This is the second post inspired by ‘spring clean’ health-check of my social media activity. I’m sharing some reflections on my social channels and outputs, which span both the professional and personal realm.
The topic of an earlier post, part 1, was our online personas, which can get confusing if like me you sometimes wear different ‘hats’ on Twitter etc. You can read part 1 here. I admitted that Tweeting, as I do on behalf of three accounts means switching your tone and persona to suit who you represent. In this blog I’m discussing scheduling, which is a boon for the busy and the less well organized (and I think I sometimes fall into both those categories, how about you?).
Social media scheduling means preparing posts in advance which are cued-up to go at a particular time and date. Scheduling is something I’ve dabbled with previously but not quite made into a lasting regular habit. The advantages include spreading your posts across the week – when you are not online all the time (and let’s face it, who is?) and perhaps timing your content to coincide with specific peaks when your audience is online.
Facebook, incidentally has some fascinating analysis of your audience by demographic, by country, by gender etc. and is well worth perusing if you run a Facebook page. Just take a look at the tab called ‘Insights’, then ‘People’. Try also looking the insights tab ‘Posts’ to see when your fans are online. If like me you simply need to bung a load of stuff on to be posted later then Auto-schedule does this job for you and works out an optimum time to put the post up, based on your audience’s peak activity times.
For scheduling across several different social networks eg Twitter and Facebook, I have used Hootsuite in the past, which offers a scheduling ‘dashboard’, (though the free version is more limited than it used to be). Another service to try out is Tweetdeck, which has an easy interface. It is twitter based as you might imagine from the name. In Tweetdeck and Hootsuite once you have registered your account it can be configured to show different feeds in parallel columns. So instead of just your home feed, you could see retweets, mentions, specific hashtags or keywords and respond to them as you wish in real time. Also you can prepare tweets then pick a date and time to schedule them, something Twitter itself does not offer.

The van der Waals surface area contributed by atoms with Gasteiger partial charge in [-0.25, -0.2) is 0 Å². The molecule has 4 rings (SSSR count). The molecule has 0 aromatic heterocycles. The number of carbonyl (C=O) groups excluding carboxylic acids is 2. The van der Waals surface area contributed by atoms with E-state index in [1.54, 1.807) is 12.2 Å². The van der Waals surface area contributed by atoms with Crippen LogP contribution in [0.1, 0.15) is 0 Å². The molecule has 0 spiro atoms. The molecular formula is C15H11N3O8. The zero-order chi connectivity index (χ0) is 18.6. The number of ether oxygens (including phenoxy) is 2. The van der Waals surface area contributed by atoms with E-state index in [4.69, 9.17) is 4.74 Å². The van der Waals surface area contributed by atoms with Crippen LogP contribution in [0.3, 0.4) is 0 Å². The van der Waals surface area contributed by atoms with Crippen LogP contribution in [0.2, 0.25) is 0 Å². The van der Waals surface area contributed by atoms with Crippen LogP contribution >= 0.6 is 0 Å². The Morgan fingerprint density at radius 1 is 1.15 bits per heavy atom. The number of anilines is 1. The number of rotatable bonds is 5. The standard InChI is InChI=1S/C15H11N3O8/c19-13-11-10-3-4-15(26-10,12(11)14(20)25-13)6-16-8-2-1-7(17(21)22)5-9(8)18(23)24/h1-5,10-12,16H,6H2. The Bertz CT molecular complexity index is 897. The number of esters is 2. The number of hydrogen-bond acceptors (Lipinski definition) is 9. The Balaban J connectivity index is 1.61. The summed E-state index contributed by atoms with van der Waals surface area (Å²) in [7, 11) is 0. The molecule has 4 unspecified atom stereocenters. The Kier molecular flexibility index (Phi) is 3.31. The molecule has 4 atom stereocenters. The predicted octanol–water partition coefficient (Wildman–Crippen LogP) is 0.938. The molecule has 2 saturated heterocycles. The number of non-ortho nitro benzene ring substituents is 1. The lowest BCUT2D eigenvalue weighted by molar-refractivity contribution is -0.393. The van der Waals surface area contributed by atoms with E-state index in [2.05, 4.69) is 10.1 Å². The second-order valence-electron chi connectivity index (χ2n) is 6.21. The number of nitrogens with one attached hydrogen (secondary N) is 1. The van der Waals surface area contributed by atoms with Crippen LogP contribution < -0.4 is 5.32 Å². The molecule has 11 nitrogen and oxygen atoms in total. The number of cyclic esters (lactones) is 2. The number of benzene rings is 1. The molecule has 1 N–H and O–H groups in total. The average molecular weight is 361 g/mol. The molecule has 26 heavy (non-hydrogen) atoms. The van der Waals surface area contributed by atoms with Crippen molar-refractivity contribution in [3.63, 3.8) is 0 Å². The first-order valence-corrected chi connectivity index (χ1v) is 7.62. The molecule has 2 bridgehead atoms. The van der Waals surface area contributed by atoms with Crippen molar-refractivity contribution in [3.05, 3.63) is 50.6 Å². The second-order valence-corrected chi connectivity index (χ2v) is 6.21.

Facebook also allows one to schedule posts ahead on a particular day or time. I’ve used Hootsuite to do this too, preparing material that goes out both on Twitter and on a Facebook page. (Sadly though scheduling does not work for Facebook Groups, which is where most of my FB activity is focused. I might tell you more about this another time.)
A further benefit of using a scheduling service is when you generate content such as a blog, you can schedule a whole bunch of posts to share a link to your new blog post on other channels. Rather than spamming your followers’ timelines by shouting about it repeatedly for a whole afternoon, one can schedule a series of posts over the next week. I’ve seen plenty of ‘In case you missed it…’ tweets serving this purpose. Notionally I aim to write a blog post once a month for Connecting for Nature on WordPress, more often it’s a bit less than that in practice. Each time I do publish a new blog post though I could schedule a series of posts to share the blog across FB and Twitter in the days that follow.
There are lots of blogs by social media experts covering this topic – telling you when is the best time to post and scheduling allows you to prepare a batch of stuff ahead and send it out at key times in the week. If you have never tried scheduling your output why not look into it? For those who are already converts, do tell of your experiences.